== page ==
Fit to fly
MINOT AIR FORCE BASE, N.D. -- Senior Airman Daniel Richards, 5th Maintenance Squadron aircraft structural maintenance journeyman, uses a pneumatic sander to file a sheet metal patch. The patch of metal being trimmed will be used to repair a crack in the main landing gear door of a B-52H Stratofortress. (U.S. Air Force photo/Airman 1st Class Kristoffer Kaubisch)
by Senior Airman Jose L. Hernandez
Minot Air Force Base Public Affairs
6/4/2012 - MINOT AIR FORCE BASE, N.D. -- The phrase "keeping the Buff in top physical condition" makes it sound as though the plane has a life of its own, with physical training standards to meet.
Yet, it is not far removed from the fact that for more than five decades, Airmen have long been safeguarding and upholding the best in maintenance for the B-52H Stratofortress, ensuring it continues to perform at the highest standards.
One unit at Minot Air Force Base that is quintessential to maintaining the Buff in one piece, quite literally, is the 5th Maintenance Squadron's Aircraft Structural Maintenance division. These Airmen are in charge of preserving the structural integrity of the B-52H.
Whether it is beefing up the plane with a fresh coat of paint or treating corrosion through mechanical and chemical procedures, these Airmen are dedicated to providing 24/7 support.
As such, there are currently more than 40 Airmen who work day in and day out ready to refurbish the plane. These Airmen begin the inspection process by inspecting an aircraft's structure and components, determine its operational status, interpret inspection findings, and determine the correct action to take as required.
Tech. Sgt. Jeffrey Kinlaw, 5th MXS section chief of corrosion and sheet metal, explained there are a variety of tasks they are expected to be knowledgeable on within this career field.
Because they are repairing potential major defects for the structural part of the aircraft, it is essential they become experts at working with anything from fiberglass and sheetmetal, to fabricated tubing and composites and much more. On top of all this, they need to know how to properly operate the various shop equipment and tools that come with servicing and completing a job.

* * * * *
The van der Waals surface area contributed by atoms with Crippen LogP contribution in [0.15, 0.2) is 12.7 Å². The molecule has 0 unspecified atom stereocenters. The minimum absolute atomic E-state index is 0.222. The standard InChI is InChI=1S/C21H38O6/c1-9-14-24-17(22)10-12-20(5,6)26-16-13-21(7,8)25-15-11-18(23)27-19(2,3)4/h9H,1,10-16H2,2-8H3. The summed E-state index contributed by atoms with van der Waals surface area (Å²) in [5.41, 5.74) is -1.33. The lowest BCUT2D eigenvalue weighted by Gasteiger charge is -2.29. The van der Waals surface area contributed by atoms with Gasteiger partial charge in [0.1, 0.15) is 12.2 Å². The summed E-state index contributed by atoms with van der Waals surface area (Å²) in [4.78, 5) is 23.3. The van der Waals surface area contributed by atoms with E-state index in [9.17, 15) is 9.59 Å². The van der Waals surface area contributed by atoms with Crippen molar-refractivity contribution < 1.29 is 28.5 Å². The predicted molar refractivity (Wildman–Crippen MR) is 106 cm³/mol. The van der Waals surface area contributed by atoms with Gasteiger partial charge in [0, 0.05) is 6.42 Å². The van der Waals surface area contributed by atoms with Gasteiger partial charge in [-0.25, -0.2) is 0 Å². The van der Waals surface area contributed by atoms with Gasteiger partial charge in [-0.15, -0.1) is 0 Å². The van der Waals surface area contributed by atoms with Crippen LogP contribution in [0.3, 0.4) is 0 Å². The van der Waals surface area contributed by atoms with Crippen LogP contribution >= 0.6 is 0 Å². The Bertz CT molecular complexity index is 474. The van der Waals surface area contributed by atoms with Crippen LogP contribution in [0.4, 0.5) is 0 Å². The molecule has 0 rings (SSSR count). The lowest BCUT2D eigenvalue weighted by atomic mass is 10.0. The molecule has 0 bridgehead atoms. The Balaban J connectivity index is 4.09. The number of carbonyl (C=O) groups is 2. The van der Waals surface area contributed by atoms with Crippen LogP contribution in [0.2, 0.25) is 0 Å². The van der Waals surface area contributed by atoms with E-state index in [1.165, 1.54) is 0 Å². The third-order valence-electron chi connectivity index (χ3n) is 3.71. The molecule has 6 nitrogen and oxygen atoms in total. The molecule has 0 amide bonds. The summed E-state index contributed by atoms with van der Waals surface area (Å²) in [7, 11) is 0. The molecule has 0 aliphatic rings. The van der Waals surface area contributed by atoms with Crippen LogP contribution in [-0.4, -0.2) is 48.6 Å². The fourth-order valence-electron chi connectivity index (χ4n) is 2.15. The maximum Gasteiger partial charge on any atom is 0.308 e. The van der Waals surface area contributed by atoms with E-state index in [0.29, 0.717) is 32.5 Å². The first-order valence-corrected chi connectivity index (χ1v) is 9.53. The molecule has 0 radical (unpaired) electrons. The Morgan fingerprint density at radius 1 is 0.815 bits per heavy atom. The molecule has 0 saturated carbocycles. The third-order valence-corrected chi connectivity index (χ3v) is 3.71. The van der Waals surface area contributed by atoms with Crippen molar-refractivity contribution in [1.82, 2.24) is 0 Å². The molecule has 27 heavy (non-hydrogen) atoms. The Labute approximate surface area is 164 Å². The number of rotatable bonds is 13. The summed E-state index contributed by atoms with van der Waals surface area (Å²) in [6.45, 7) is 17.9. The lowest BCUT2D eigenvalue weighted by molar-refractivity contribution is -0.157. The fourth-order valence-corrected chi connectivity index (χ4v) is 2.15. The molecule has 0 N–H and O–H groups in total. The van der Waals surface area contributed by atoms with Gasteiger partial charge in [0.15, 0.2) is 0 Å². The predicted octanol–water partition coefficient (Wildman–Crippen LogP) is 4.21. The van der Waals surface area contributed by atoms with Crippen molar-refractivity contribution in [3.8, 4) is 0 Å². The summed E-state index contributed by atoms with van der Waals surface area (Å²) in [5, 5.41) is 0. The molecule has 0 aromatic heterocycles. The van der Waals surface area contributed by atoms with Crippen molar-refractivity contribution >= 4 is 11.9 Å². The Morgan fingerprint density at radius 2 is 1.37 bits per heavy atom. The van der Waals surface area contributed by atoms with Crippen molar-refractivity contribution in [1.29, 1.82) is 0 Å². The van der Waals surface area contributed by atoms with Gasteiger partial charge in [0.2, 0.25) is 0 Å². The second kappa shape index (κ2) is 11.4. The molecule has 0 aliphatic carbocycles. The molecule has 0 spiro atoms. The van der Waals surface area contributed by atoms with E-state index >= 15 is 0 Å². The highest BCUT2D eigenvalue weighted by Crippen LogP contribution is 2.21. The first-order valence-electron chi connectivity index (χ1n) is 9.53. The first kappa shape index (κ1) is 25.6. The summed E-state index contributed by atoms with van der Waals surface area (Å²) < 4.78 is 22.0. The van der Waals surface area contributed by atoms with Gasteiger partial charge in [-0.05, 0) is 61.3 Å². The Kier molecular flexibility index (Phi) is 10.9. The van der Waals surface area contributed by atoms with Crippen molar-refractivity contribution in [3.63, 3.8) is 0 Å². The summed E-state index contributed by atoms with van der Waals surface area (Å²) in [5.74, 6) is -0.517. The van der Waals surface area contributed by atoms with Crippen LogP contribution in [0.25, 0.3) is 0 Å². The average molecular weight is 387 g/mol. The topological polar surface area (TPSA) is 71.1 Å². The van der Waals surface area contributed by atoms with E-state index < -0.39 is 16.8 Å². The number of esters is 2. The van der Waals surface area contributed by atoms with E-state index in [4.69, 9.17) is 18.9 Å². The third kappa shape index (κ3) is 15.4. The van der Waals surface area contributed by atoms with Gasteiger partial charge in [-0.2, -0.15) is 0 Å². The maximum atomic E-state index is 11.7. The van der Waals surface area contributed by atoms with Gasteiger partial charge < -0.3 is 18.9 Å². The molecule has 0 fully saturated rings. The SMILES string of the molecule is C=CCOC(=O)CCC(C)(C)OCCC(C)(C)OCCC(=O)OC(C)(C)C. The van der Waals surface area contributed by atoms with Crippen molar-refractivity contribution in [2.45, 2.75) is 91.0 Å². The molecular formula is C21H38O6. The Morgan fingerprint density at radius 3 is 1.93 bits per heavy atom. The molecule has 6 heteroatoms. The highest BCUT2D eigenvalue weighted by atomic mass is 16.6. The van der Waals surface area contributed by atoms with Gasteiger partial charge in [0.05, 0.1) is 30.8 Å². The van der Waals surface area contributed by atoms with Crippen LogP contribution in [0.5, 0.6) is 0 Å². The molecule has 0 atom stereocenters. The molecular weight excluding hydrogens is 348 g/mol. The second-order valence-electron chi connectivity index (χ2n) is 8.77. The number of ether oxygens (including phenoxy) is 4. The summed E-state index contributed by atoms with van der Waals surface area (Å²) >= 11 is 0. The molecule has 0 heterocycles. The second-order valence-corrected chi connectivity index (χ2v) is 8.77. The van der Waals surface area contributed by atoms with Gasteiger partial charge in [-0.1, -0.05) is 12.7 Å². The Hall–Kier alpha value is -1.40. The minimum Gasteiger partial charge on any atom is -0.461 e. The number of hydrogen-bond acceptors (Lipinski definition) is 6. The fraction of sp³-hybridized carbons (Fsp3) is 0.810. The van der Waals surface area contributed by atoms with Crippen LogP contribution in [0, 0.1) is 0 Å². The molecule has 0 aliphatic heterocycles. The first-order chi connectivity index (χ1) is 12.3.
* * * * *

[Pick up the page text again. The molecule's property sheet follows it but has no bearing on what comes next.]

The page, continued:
Kinlaw also explained, depending on certain situations, when it comes to aircraft structural damage, they go out and work directly on the flight line or in a dock where an aircraft is stationed.
Even in the wintertime, the Airmen still go out and perform their duties in the chilly North Dakota weather, sometimes they are limited to completing only certain tasks due to the fact that some equipment used must be operated at certain temperatures in order to correctly function.
Workload for the job itself is something that depends on the aircraft being serviced. Here in Minot, Kinlaw explained, there is a bit of an increase in work orders because of the B-52H's age, but at the end of the day what matters is completing a job well. However, some structural maintenance tasks do require quite some time.
"Some jobs can take days, weeks or even minutes to complete," said Kinlaw. Here in Minot, he recalled having to perform corrosion fixes on a plane which took more than a month to complete.
Fortunately, he said personnel within teams working on a job can switch out, which provides for a better turnover on job completion.
Overall, Kinlaw said he enjoys the job because there is always something different to do every day and there is always good job satisfaction when accomplishing a task.
Airman 1st Class David Ballone, 5th MXS aircraft structural maintenance journeyman, had the same to saying, "it seems like we learn something new every day. With the challenges that come our way, we learn."